As movement specialists we are always looking for better ways to harness the positive affects of the right kind of movement and activity in our lives. As health and fitness methods evolve there is often debate about the effectiveness of traditional vs Bodyweight training.
Today’s blog explores the pros and cons of each of these types of training. We hope it will shed some light on how we choose our training methods for each individual, and allows you to get closer to accessing the most effective approach for your own training endeavours.
Even though the gap between Bodyweight and traditional weight training is bridged by all sorts of innovations such as kettlebells, vipr, medicine balls, clubs, we will polarise the conversation in order to get to grips with the real differences between the two, and how they might be relevant in a training scenario.
Let’s take a closer look at each approach.
Sometimes, different movements contain joint combinations that are similar to one another and therefore may carry over in terms of their benefits to physical performance.
An example of this would be an exercise such as spider walks – the movement looks very little like gait but will have a great carryover since these motions both require good range of motion at the toes in order to be done well.
The more complex a movement, the more likely it is to overlap with other patterns. On the other hand, the more outside weight you use, the more simple the movement is likely to be. Bodyweight movements are therefore more likely to be complex enough to carry over to other things.
Since outside agencies such as weights will alter the intrinsic balance of the body, it can make it more difficult to use complex movements which require freedom in three planes of motion.
Exercises aimed at reinforcing a joint or muscle by focusing attention in isolation any have a limited carryover to real life movement. This is particularly true if they only involve a concentric (shortening) type of muscle action and not a lengthening first (eccentric to concentric) motion. In real life, shortening of a muscle is always preceded by a lengthening, or ‘loading’ phase.
Training with complex motions increases the likelihood that you access the true three dimensional potential of your joints and soft tissues. There are a host of factors in the setup of our bodies that hint to the benefits of doing this: The shape of our joints, origins and insertions of muscles, skeletal mechanisms for rejuvenation, and even the design of our vestibular (balance) system.
Games are often omited from training regimens to make way for organised and carefully planned activities. This is surprising since ‘real life’ and sporting scenarios nearly always consist of unpredictable outside influences such as a partner, teammate or opponent. Movement Games are a fun and interesting way of nurturing our reactions and our power of improvisation.
Using the body as a cohesive unit brings about a kind of strength that reinforces the body from the inside out. Challenging the various segments, joints and soft tissues as well as including a coordination and randomness can give us protection for future challenges. On the flip side, if we build muscle just for the sake of building muscle, it’s less likely that the structures of the body will be prepared for the added strength when it comes to new situations.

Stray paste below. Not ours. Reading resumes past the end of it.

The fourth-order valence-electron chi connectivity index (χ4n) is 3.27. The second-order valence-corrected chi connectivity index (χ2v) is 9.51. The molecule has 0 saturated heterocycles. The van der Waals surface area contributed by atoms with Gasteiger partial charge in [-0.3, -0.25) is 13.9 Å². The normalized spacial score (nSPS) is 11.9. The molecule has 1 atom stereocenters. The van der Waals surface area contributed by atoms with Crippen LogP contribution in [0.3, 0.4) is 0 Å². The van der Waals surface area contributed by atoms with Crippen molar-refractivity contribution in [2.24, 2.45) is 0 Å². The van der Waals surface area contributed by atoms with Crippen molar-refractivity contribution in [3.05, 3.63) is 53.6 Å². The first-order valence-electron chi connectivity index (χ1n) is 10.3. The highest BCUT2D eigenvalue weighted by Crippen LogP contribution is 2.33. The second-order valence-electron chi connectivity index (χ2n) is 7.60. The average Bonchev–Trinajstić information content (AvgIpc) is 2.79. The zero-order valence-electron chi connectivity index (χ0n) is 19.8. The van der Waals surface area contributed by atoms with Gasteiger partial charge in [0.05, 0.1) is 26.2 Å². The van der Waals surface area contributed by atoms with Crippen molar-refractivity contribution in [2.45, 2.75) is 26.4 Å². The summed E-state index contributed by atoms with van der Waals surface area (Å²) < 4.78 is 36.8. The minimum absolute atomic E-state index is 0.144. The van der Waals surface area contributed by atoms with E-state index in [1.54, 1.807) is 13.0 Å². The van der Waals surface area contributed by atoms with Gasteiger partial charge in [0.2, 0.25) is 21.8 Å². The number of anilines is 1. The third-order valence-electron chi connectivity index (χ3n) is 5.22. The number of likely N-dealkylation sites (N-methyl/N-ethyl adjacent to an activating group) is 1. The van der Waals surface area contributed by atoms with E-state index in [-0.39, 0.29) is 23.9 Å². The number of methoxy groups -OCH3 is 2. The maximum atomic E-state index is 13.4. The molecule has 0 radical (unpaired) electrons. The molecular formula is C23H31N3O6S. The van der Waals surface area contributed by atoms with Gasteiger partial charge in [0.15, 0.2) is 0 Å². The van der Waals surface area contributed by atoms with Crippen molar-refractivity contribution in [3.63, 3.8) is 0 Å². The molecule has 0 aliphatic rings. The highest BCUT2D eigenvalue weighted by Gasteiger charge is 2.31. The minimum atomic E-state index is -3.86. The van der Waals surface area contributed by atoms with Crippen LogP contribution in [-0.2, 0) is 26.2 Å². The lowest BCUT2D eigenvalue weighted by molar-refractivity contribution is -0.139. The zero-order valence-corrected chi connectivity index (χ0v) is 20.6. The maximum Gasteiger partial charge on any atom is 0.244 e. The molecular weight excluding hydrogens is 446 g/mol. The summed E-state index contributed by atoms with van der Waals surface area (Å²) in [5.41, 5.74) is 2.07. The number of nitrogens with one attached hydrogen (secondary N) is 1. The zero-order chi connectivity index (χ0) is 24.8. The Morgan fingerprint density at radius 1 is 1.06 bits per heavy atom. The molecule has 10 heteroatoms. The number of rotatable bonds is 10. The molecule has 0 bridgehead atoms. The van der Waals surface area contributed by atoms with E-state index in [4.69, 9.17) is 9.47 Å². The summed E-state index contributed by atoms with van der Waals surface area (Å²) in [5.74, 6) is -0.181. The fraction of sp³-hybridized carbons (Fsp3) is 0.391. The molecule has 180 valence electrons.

The overload principle when related to the muscular system refers to the practice of continually increasing the stress placed on the muscle as it becomes capable of producing greater force or has greater endurance.
In simple terms it means your body gets better at the stuff you do if you keep doing it.
This is an area that links in well with motivation and consistency, because using simple weight training is a great way of harnessing the overload principle in order to provide ongoing feedback and objective measurements of progress.
As with anything, success and growth don’t happen overnight. Benchmarks on the road to our goals and aspirations are an essential part of maintaining and accelerating a compelling fitness journey. A simple and effective weight training is a great tool with which to do this.
Bodyweight training progressions can seem a little vague unless you can dedicate time to master them. A simple and effective weight training approach can be great for those who work well with structure and numbers.
When we increase the forces we present to the body and challenge our current capacity. This creates a number of systemic affects including an increase in human growth hormone, which is known to increase muscle mass. It also has the additional benefits such as strengthening bone, metabolising body fat, and thickening and tightening the skin.
Lifting weights is a very effective way of stimulating Hypertrophy (muscle growth). This has the obvious positive effect on body composition (by adding muscle tone). It also happens indirectly by shifting our hormonal and metabolic balance towards an environment or optimal fat mobilisation.
Getting a PB in a heavy lift or simply the feeling of strength and achievement from lifting a heavy weight is a great feeling.
We are fortunate in our roles as trainers to be able to witness the positive effects on people as they gain confidence in their bodies. Much of this is comes when they begin to perceive themselves as strong and athletic.
As with most things, it’s best not to place yourself in one camp or another. Instead, assess your current situation and use a knowledge of your own interests and traits to choose the right combinations of different types of training.
At Joint Dynamics we pride ourselves on being able to protect and develop our clients at and above the highest of standards.
One of our guiding principles that we adhere to with each Joint Dynamics client, is first we teach you to move like an athlete so we can load you effectively and safely like an athlete, therefore accelerating you towards your goals.